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I'm an adventurer, technophile (with a bias toward Apple), gearhead, mass media glutton, photographer, and foodie. This is my world and I love it.
I spend a significant portion of my day working with companies to identify how they can levergage social technology to achieve return on this investment (“ROI”). Clearly the ultimate goal, regardless of the industry, is to make the most money as efficiently as possible. With this logic, ROI is ultimately cut and dry - will this technology/media make me more money per dollar I spend on it than other technologies/media? What I have discovered over the course of the past couple of years is that it’s not a linear path to this most efficient added value. There are stepping stones. This is where defining ROI in social becomes an art over a science.
I know that investment in social media will yield more money per dollar spent that traditional media. Why is this? Because social data allows for greater relevance to the end customer than any other media. Not only can the subject matter by more relevant but the time and place that that message is delivered can be more appropriate. What does this mean now as the tie to the more efficient return is abstract - just what this post is titled - “Remember it’s Our Investment.”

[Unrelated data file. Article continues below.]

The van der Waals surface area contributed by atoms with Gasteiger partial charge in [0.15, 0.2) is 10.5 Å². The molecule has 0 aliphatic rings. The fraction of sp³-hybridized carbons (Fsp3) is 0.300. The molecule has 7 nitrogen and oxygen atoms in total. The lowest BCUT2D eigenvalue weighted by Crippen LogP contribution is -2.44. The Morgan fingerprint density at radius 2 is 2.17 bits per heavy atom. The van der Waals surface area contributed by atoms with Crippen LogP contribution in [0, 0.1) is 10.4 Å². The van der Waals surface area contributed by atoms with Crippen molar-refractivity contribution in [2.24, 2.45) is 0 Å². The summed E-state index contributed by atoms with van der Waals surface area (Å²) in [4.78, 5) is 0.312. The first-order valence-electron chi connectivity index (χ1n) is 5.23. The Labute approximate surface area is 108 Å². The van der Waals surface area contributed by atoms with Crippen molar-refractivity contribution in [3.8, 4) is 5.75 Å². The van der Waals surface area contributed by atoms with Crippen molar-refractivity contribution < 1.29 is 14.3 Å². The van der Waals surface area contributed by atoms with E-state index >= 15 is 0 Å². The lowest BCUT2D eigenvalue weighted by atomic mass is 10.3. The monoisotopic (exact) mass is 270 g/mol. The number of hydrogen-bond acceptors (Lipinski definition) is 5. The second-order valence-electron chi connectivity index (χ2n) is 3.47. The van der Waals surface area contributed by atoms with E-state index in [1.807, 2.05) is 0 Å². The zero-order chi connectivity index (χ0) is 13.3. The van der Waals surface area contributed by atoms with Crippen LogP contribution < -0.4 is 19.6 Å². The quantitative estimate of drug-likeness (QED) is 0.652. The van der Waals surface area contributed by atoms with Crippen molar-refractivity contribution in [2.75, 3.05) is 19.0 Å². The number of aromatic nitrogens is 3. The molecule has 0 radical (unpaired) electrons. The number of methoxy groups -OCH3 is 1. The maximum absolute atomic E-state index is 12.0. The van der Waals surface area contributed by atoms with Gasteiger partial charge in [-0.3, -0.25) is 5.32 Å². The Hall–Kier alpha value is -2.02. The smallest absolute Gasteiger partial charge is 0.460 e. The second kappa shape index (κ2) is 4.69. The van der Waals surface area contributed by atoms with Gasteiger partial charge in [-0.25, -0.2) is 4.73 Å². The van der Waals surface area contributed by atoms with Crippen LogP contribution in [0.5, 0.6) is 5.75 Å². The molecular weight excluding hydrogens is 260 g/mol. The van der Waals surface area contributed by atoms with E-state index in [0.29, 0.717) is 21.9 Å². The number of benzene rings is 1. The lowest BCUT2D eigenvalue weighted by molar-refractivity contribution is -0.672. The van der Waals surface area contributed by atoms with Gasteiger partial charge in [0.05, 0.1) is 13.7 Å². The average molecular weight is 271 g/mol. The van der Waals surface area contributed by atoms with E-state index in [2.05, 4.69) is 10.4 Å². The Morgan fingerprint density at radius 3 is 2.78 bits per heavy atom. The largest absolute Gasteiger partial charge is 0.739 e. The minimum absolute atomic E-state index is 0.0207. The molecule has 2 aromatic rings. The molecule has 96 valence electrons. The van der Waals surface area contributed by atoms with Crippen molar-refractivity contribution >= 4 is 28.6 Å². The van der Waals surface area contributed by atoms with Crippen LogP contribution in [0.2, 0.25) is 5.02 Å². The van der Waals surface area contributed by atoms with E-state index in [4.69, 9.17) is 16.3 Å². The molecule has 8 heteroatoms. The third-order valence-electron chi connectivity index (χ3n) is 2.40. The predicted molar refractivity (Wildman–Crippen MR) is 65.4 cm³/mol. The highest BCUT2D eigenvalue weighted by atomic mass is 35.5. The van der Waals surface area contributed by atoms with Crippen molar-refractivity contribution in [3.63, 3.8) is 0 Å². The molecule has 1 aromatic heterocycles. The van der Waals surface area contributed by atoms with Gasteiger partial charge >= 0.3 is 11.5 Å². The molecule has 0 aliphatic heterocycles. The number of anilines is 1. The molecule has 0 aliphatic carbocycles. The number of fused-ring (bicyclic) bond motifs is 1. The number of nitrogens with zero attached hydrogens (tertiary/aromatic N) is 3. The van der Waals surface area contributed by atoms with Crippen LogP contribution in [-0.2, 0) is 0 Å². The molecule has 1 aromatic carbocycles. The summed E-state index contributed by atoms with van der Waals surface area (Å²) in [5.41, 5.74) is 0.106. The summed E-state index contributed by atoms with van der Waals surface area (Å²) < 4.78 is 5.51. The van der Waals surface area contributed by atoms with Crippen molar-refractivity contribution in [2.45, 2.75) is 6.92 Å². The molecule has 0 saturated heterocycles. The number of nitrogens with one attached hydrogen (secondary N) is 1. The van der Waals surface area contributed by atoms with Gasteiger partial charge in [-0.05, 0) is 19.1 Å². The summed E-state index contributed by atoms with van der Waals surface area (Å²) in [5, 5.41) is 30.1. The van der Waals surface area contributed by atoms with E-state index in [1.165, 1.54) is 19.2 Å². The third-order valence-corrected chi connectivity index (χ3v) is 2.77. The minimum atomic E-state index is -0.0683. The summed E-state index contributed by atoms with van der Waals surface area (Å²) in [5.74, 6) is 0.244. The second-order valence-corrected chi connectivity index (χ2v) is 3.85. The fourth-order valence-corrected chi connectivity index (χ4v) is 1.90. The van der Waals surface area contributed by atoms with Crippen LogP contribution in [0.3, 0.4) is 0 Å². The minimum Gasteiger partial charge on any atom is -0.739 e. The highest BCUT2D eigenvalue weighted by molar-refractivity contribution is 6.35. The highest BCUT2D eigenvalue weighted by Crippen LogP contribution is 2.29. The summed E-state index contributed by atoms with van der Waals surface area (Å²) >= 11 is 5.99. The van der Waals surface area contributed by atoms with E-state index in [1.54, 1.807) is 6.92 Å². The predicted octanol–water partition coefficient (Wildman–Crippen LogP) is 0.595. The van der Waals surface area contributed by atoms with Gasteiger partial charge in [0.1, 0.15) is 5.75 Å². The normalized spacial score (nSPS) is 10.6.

Every company is at a different stage in it’s social marketing evolution (take a look at Nike’s #makeitcount campaign for the Nike+ Fuel Band - this would likely intimidate any company just getting their head around social). For some companies social investment is about audience growth, others have a huge audience already and it’s time to engage and drive that audience to act, and others are at point where they can more greatly leverage their most valuable audience assets. What’s important to remember when working with these companies, is to take a step back and ask them “What are your goals with social rightnow?” You can’t run before you walk - similarly in social, you can’t achieve the final goal without first achieving success in the intermediate steps.
Identify a few things to do right, invest in them with clear success metrics established, and achieve them. Trying to accomplish too many things spreads your resources thin and makes success less tangible. Proven success also leads to greater investment in future initiatives and provides a solid foundation for growth.